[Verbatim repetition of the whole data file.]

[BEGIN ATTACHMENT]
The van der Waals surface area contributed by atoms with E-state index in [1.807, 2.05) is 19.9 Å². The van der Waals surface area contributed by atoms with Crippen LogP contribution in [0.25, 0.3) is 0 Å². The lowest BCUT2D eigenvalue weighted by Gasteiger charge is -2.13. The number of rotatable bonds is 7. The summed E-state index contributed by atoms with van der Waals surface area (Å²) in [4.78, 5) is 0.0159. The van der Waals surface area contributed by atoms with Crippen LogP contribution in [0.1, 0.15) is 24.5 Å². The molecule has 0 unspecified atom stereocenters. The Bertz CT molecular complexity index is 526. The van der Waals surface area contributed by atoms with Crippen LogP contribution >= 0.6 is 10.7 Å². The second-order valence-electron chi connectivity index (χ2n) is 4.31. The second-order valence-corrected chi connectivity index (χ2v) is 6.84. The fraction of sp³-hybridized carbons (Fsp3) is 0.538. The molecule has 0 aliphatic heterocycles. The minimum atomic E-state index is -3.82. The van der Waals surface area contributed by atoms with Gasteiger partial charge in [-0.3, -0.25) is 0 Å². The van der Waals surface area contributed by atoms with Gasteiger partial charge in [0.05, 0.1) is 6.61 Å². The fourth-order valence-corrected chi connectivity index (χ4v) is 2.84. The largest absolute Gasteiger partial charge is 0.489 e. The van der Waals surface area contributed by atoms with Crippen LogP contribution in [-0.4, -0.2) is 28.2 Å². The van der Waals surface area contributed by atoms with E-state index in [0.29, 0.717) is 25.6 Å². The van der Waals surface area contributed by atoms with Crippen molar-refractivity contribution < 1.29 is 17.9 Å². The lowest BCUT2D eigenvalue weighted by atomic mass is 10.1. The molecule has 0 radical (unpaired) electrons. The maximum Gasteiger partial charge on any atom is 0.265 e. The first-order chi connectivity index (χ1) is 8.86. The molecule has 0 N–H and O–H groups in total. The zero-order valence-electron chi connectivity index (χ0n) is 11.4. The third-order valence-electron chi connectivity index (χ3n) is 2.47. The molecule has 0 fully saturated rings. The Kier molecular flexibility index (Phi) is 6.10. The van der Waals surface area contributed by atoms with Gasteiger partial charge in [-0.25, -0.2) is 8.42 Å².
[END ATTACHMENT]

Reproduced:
The van der Waals surface area contributed by atoms with E-state index in [1.807, 2.05) is 19.9 Å². The van der Waals surface area contributed by atoms with Crippen LogP contribution in [0.25, 0.3) is 0 Å². The lowest BCUT2D eigenvalue weighted by Gasteiger charge is -2.13. The number of rotatable bonds is 7. The summed E-state index contributed by atoms with van der Waals surface area (Å²) in [4.78, 5) is 0.0159. The van der Waals surface area contributed by atoms with Crippen LogP contribution in [0.1, 0.15) is 24.5 Å². The molecule has 0 unspecified atom stereocenters. The Bertz CT molecular complexity index is 526. The van der Waals surface area contributed by atoms with Crippen LogP contribution >= 0.6 is 10.7 Å². The second-order valence-electron chi connectivity index (χ2n) is 4.31. The second-order valence-corrected chi connectivity index (χ2v) is 6.84. The fraction of sp³-hybridized carbons (Fsp3) is 0.538. The molecule has 0 aliphatic heterocycles. The minimum atomic E-state index is -3.82. The van der Waals surface area contributed by atoms with Gasteiger partial charge in [-0.3, -0.25) is 0 Å². The van der Waals surface area contributed by atoms with Gasteiger partial charge in [0.05, 0.1) is 6.61 Å². The fourth-order valence-corrected chi connectivity index (χ4v) is 2.84. The largest absolute Gasteiger partial charge is 0.489 e. The van der Waals surface area contributed by atoms with Crippen LogP contribution in [-0.4, -0.2) is 28.2 Å². The van der Waals surface area contributed by atoms with E-state index in [0.29, 0.717) is 25.6 Å². The van der Waals surface area contributed by atoms with Crippen molar-refractivity contribution < 1.29 is 17.9 Å². The lowest BCUT2D eigenvalue weighted by atomic mass is 10.1. The molecule has 0 radical (unpaired) electrons. The maximum Gasteiger partial charge on any atom is 0.265 e. The first-order chi connectivity index (χ1) is 8.86. The molecule has 0 N–H and O–H groups in total. The zero-order valence-electron chi connectivity index (χ0n) is 11.4. The third-order valence-electron chi connectivity index (χ3n) is 2.47. The molecule has 0 fully saturated rings. The Kier molecular flexibility index (Phi) is 6.10. The van der Waals surface area contributed by atoms with Gasteiger partial charge in [-0.25, -0.2) is 8.42 Å².